| Taxus baccata|
The Fortingall Yew is an ancient European yew (Taxus baccata) in the churchyard of the village of Fortingall in Perthshire, Scotland. Modern expert estimates have put its age at between 2,000 and 3,000 years. It may be the oldest tree in Britain.
Fortingall Yew Wikipedia
Modern expert estimates put the age of the tree at between 2,000 and 3,000 years, although it may be a remnant of a post-Roman Christian site and around 1,500 years old. Others have suggested an age as great as 5,000 to 9,000 years. This still makes it one of the oldest known trees in Europe, although the root system of the Norway spruce Old Tjikko in Sweden is at least 9,500 years old. The Fortingall Yew is possibly the oldest tree in Britain.
The tree's once massive trunk (16 metres, or 52 feet in girth when it was first taken notice of in writing, in 1769) with a former head of unknown original height, is split into several separate stems, giving the impression of several smaller trees, with loss of the heartwood rings that would establish its true age. This is a result of the natural decay of the ancient heartwood, which reduced the centre of the trunk down to ground level by 1770. Other than this, the tree is still in good health, and may last for many more centuries. By 1833 it was noted that "large arms had been removed and even masses of the trunk, carried off, to make drinking-cups and other curiosities." It is protected by a low wall erected in 1785 to preserve it but it can still be easily viewed. The yew is male, however in 2015 scientists from the Royal Botanic Garden in Edinburgh reported that one small branch on the outer part of the crown had changed sex and begun to bear a small group of berries - an occurrence occasionally noted in conifers. The seeds have been preserved for study and will be used to help maintain genetic diversity in yews.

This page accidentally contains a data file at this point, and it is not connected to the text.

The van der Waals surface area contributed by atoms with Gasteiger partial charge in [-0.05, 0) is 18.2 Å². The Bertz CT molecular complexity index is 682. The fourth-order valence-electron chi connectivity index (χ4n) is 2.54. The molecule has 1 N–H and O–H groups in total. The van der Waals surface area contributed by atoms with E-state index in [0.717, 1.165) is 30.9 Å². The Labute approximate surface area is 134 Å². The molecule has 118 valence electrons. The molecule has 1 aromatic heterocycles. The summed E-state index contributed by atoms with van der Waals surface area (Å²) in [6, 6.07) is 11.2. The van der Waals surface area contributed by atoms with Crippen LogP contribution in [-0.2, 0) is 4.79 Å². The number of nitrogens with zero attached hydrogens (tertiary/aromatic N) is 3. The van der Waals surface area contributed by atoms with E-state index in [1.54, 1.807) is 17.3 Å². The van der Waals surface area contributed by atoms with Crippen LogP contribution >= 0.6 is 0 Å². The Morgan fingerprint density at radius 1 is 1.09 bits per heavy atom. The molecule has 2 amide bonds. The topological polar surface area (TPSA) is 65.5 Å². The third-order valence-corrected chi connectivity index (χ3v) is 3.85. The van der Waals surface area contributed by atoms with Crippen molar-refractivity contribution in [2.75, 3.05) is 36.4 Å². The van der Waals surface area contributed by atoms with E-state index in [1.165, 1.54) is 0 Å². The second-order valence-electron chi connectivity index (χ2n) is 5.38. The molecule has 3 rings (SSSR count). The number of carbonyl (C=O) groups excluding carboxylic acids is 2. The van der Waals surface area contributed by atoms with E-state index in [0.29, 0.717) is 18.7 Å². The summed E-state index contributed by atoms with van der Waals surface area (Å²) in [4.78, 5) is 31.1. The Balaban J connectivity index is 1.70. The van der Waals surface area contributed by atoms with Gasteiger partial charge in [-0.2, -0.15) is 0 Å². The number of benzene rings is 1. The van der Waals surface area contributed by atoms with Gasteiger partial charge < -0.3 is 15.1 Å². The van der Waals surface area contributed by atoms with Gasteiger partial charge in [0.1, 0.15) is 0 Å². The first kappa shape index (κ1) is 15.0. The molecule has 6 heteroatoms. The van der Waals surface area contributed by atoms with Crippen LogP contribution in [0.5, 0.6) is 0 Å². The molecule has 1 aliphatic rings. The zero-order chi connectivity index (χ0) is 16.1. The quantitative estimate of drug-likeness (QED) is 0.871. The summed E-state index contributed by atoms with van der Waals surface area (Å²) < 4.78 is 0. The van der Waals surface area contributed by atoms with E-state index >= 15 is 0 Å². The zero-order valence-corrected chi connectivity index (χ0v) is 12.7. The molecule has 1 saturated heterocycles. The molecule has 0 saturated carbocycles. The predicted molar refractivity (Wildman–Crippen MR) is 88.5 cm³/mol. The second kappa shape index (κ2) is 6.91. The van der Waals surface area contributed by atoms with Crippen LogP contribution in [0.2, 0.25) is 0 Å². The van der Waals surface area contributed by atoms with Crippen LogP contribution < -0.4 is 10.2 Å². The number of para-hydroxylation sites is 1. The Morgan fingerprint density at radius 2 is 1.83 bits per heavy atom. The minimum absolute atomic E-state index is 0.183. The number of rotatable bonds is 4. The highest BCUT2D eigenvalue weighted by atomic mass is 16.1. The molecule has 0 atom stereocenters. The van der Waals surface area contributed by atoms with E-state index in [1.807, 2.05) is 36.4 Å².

Clippings from the tree are to be taken to the Royal Botanic Gardens, Edinburgh, to form part of a mile-long hedge. The purpose of this "Yew Conservation Hedge Project" is to maintain the DNA of Taxus baccata from ancient specimens in the UK as, worldwide, the trees are threatened by felling and disease.
The area immediately surrounding Fortingall has a variety of prehistoric archaeological sites including Càrn na Marbh, a Bronze Age tumulus. Place-name and archaeological evidence hint at an Iron Age cult centre at Fortingall, which may have had this tree as its focus. The site was Christianised during the Dark Ages, with the yew already full grown, perhaps because it was already a sacred place. A recollection of 1804 noted that "the boys of the village" had damaged the yew "kindling their fire of Bealltuinn at its root."
Rev. James MacGregor, author of the Book of the Dean of Lismore was a minister in the church during the 16th century.
According to local legend, Pontius Pilate was born in its shade and played there as a child.